Unique perspective on controversial Tibetan lama’s life and teachings skews toward the reverential.
Well before American Buddhists and New Age acolytes began flocking to the feet of Tibet’s Dalai Lama, hippies and spiritual seekers were following in the footsteps of Chogyam Trungpa, a Tibetan lama who took up residence in the U.S. during the 1970s.
A provocative account of Trungpa’s global odyssey, Crazy Wisdom offers a perceptive, if one-sided, perspective on Trungpa’s impact on American spirituality and the arts, but is probably too rarified for the uninitiated — film fests, DVD and VOD will provide the best refuge.
Born in Tibet in 1939, Trungpa was identified as a reincarnate lama (“rinpoche”) before he was two years old and completed ecclesiastical studies within the Kagyu branch of Tibetan Buddhism before escaping his homeland in 1959 and resettling in India following China’s invasion of Tibet. A move to London to study at Oxford University eventually led him to Scotland to cofound the first Tibetan Buddhist center in the West and the decision to give up his monastic robes to become a lay teacher and marry Diana Pybus, a 16-year-old follower.
In 1970, Trungpa and Pybus moved to the U.S., where they settled…
rather incongruously in Vermont, establishing a rural meditation center. Trungpa began teaching a growing following of lay meditation practitioners, many of them counter-culture refugees seeking spiritual inspiration, and expanding his interest in the arts. Wherever he traveled around North America, however — eventually settling for a time in Boulder, Colo., where he founded the renowned Naropa University — Trungpa provoked controversy and intense curiosity, as well as devotion.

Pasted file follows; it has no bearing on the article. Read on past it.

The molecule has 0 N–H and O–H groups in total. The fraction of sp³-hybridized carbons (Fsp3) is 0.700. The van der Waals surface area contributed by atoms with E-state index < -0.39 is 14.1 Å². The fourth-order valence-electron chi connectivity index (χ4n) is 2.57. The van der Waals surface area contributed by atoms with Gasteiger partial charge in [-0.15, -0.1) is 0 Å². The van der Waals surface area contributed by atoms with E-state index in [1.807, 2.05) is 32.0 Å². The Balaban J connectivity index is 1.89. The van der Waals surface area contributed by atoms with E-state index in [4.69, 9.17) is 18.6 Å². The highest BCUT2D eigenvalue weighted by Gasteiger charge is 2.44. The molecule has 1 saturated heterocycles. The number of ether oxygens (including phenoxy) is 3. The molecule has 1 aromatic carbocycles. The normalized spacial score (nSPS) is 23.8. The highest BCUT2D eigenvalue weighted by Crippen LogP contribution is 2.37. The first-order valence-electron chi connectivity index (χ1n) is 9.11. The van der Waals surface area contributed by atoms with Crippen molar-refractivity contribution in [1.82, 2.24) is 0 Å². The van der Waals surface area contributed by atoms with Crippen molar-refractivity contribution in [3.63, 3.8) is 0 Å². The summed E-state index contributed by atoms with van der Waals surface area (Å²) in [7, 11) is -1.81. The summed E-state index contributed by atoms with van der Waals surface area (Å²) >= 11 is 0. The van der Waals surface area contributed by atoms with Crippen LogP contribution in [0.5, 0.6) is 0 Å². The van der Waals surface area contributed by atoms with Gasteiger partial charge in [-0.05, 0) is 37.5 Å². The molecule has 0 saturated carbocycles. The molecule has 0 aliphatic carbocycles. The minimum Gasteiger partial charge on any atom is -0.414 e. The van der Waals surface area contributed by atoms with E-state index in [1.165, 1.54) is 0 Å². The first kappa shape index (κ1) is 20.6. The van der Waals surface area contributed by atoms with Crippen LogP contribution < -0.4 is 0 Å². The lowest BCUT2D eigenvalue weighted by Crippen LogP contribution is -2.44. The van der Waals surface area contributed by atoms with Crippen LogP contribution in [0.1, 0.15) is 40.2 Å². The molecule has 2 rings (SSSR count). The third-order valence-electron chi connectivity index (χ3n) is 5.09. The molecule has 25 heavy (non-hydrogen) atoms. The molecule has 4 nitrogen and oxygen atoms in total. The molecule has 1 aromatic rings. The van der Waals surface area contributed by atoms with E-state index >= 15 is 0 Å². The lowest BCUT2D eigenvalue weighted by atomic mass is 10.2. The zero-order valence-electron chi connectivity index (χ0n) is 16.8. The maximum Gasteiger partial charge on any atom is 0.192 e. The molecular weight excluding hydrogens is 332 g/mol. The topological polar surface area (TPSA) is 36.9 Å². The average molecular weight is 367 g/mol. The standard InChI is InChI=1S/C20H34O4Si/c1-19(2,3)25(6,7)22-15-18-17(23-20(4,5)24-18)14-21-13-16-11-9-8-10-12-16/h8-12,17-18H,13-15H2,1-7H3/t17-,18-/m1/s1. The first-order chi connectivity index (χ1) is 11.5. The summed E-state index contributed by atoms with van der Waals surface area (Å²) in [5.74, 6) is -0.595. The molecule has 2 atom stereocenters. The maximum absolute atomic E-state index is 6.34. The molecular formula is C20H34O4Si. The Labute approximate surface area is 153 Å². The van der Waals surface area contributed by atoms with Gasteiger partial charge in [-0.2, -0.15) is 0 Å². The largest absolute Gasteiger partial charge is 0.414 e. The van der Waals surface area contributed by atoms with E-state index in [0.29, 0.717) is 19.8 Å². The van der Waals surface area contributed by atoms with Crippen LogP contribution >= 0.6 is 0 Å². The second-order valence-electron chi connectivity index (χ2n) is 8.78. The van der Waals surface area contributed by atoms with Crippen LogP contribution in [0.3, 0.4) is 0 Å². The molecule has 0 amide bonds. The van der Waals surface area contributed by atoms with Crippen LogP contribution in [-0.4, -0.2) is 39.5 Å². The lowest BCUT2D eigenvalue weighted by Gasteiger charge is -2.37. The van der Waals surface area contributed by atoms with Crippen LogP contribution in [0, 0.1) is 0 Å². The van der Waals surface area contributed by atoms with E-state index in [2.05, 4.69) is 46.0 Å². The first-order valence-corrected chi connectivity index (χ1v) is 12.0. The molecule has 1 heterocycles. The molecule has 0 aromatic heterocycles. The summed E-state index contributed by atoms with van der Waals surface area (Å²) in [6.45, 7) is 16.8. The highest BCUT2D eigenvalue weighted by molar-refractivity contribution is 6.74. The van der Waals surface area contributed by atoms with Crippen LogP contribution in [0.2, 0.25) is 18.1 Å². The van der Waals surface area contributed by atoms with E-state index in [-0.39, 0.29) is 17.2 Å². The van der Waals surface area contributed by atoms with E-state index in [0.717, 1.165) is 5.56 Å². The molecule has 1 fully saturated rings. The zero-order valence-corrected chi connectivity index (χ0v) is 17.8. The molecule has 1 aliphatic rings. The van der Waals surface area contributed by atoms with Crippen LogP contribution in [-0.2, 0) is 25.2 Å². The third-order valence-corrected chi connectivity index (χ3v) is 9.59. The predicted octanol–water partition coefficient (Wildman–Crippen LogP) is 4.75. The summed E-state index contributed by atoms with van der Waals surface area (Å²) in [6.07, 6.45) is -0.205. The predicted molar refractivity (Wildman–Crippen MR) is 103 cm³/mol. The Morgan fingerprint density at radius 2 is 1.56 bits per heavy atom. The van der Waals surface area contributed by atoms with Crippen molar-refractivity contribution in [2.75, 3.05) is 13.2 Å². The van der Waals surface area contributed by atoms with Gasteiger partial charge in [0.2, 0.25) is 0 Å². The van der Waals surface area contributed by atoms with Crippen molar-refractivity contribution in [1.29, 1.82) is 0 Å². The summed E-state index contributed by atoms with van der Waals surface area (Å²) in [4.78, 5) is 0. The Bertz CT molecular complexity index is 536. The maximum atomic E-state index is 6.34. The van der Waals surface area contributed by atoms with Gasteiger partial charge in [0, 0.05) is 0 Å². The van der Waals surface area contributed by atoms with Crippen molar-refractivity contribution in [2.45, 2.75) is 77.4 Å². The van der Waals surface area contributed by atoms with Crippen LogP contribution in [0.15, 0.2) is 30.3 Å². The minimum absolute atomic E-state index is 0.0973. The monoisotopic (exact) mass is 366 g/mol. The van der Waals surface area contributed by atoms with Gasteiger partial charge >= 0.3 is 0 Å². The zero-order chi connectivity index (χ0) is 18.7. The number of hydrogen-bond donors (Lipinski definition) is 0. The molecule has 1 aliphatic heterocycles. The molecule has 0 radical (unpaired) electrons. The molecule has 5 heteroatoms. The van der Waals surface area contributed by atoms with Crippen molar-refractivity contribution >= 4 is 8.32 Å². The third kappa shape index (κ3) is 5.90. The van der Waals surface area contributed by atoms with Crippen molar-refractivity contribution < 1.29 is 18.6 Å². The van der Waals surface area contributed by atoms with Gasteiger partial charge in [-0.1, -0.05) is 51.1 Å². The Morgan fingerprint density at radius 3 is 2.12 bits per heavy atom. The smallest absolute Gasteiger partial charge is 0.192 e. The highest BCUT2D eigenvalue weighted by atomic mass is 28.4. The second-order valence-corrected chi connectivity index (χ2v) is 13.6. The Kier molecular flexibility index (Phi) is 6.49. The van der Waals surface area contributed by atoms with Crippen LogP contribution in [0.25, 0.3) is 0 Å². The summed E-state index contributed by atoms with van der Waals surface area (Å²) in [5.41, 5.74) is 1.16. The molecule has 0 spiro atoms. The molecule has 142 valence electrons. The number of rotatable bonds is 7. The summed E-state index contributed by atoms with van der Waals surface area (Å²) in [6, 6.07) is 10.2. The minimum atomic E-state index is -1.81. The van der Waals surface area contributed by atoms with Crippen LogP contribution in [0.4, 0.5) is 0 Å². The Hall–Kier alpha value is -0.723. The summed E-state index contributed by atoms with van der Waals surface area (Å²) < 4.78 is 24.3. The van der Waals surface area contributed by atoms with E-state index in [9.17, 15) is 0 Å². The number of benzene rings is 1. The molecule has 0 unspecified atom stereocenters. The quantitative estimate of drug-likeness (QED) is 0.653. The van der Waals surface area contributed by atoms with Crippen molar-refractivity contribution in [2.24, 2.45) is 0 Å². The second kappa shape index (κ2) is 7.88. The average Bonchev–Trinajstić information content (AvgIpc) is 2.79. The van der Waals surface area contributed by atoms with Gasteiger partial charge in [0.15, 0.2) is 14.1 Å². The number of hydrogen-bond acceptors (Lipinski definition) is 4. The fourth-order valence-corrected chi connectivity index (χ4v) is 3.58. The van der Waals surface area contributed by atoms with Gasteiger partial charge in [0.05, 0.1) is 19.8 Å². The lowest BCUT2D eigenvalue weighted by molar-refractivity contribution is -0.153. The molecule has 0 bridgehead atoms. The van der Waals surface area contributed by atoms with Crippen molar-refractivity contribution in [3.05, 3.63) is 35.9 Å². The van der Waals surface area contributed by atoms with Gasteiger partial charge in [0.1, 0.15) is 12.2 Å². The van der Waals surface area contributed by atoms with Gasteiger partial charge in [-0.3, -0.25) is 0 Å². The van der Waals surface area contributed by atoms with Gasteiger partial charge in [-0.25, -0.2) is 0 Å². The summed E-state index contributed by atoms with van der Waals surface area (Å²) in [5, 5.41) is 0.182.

He freely slept with other women besides Pybus — many of them his students — and smoked and drank openly. Trungpa’s spiritual methods were often as divisive as his lifestyle, prompting followers to identify him as an embodiment of “crazy wisdom,” a traditional teaching style involving unconventional ideas and practices that shock students into new realizations of Buddhist principles.
Whether a lifestyle or a religious choice, Trungpa’s excesses led to his death in 1987 from cirrhosis of the liver at age 48, after he had established a Tibetan Buddhist monastery, a network of Shambala meditation centers and published dozens of English-language books on Buddhism.
As a former acquaintance of Trungpa, veteran documentary director and editor Johanna Demetrakas presents a fairly straightforward, chronological account of Trungpa’s life and teachings, employing historical photos, archival footage and contemporary interviews with relatives, friends and followers. Aside from some mild criticism of Trungpa’s practices from American Buddhist scholar Robert Thurman, the doc is overwhelmingly hagiographic, extolling the lama’s legacy as teacher and spiritual guide, despite the debate that surrounds his methods even today.
Insightful and often entertaining, Crazy Wisdom is content to leave critical analysis to more objective, if perhaps less inspired, filmmakers.
Venue: Santa Barbara International Film Festival
Production company: Crazy Wisdom Productions
Director: Johanna Demetrakas
Producers: Lisa Leeman, Johanna Demetrakas
Director of photography: Pablo Bryant
Music: Sean Callery
Editors: Kate Amend, Johanna Demetrakas
No rating, 86 minutes